10
   

This is interesting, and disturbing

 
 
Reply Fri 27 Dec, 2013 07:22 pm
I guess our rights don't matter after all.
Actually, according to CI, this means that our right to privacy has been totally taken away.

http://www.rr.com/articles/2013/12/27/n/ny-judge-rules-nsa-phone-surveillance-is-legal


Quote:
NEW YORK (AP) — The heated debate over the National Security Agency's bulk collection of millions of Americans' telephone records fell squarely into the courts Friday, when a federal judge in Manhattan upheld the legality of the program and cited its need in the fight against terrorism just days after another federal judge concluded it was likely not constitutional.


The ruling by U.S. District Judge William H. Pauley III and an opposing view earlier this month by U.S. District Judge Richard Leon in Washington D.C. sets the stage for federal appeals courts to confront the delicate balance developed when the need to protect national security clashes with civil rights established in the Constitution.


Pauley concluded the program was a necessary extension of steps taken after the Sept. 11 terrorist attacks. He said the program lets the government connect fragmented and fleeting communications and "represents the government's counter-punch" to the al-Qaida's terror network's use of technology to operate decentralized and plot international terrorist attacks remotely.


"This blunt tool only works because it collects everything," Pauley said. "The collection is broad, but the scope of counterterrorism investigations is unprecedented."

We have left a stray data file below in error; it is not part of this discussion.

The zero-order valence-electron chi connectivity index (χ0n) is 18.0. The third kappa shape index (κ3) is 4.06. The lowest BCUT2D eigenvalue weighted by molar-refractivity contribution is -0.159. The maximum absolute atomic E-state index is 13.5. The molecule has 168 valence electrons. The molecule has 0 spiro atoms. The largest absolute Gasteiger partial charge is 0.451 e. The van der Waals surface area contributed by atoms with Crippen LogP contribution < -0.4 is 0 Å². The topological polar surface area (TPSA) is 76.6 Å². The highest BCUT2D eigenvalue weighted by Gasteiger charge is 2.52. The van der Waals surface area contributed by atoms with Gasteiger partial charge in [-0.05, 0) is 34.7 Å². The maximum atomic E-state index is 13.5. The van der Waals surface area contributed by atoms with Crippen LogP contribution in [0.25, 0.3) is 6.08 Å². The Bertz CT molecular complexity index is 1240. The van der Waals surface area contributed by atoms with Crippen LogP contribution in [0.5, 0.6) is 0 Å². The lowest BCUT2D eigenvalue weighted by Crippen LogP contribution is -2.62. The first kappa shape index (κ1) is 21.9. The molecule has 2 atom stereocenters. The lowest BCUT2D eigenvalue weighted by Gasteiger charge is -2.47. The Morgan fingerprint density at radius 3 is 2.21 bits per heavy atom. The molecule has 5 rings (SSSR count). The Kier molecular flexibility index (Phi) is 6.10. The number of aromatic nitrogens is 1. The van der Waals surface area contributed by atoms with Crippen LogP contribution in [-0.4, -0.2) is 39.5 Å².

Butrflynet
 
  2  
Reply Fri 27 Dec, 2013 07:26 pm
@mysteryman,
It isn't final until it goes to the supreme court. It is the same process most constitutional conflicts go through.


By the way, do you have the same concerns about our privacy violations and data collections done by marketing firms and corporations?

If not, what do you see as the difference?


Nom de plume
 
  2  
Reply Fri 27 Dec, 2013 07:40 pm
@mysteryman,
Unfortunately, in this post 9/11 and high tech world we live in has very little privacy. There are video cameras everywhere, people take video of everything they see in public and post on social networking sites without our permission. TSA has the right to scan, xray, grope and search our bodies and property every time we fly. Every time you log onto your computer and visit sites you are tracked by marketing programs. What NSA is doing isn't really anything different, but is supposed to be in the name of "security". There needs to be oversight and laws in place defining what is legal. Laws are lagging far behind technology. Believe me, I am all for privacy, but those golden days are long gone.
0 Replies
 
mysteryman
 
  1  
Reply Fri 27 Dec, 2013 07:42 pm
@Butrflynet,
As far as I am concerned, there is no difference.
And yes, I do have the same concerns.
0 Replies
 
Brandon9000
 
  1  
Reply Fri 27 Dec, 2013 07:47 pm
Whether the decision is correct or not depends on the exact nature of the phone data being collected, and I can't say that I know its nature, except that I've heard it described as meta-data. If a marketing firm were to gain access to who I was talking to on the phone, then, yes, it would be improper. Also, it is worse for the government to violate my rights than for some corporation to because of the nature of the relationship between government and the governed. With government, there is always the possibility of it becoming a dictatorship or police state. The proper relationship between government and the governed is described perfectly in the Declaration of Independence. Government is simply a convenient way of providing useful services for the people and when it significantly stops serving them, it should be shut down and replaced.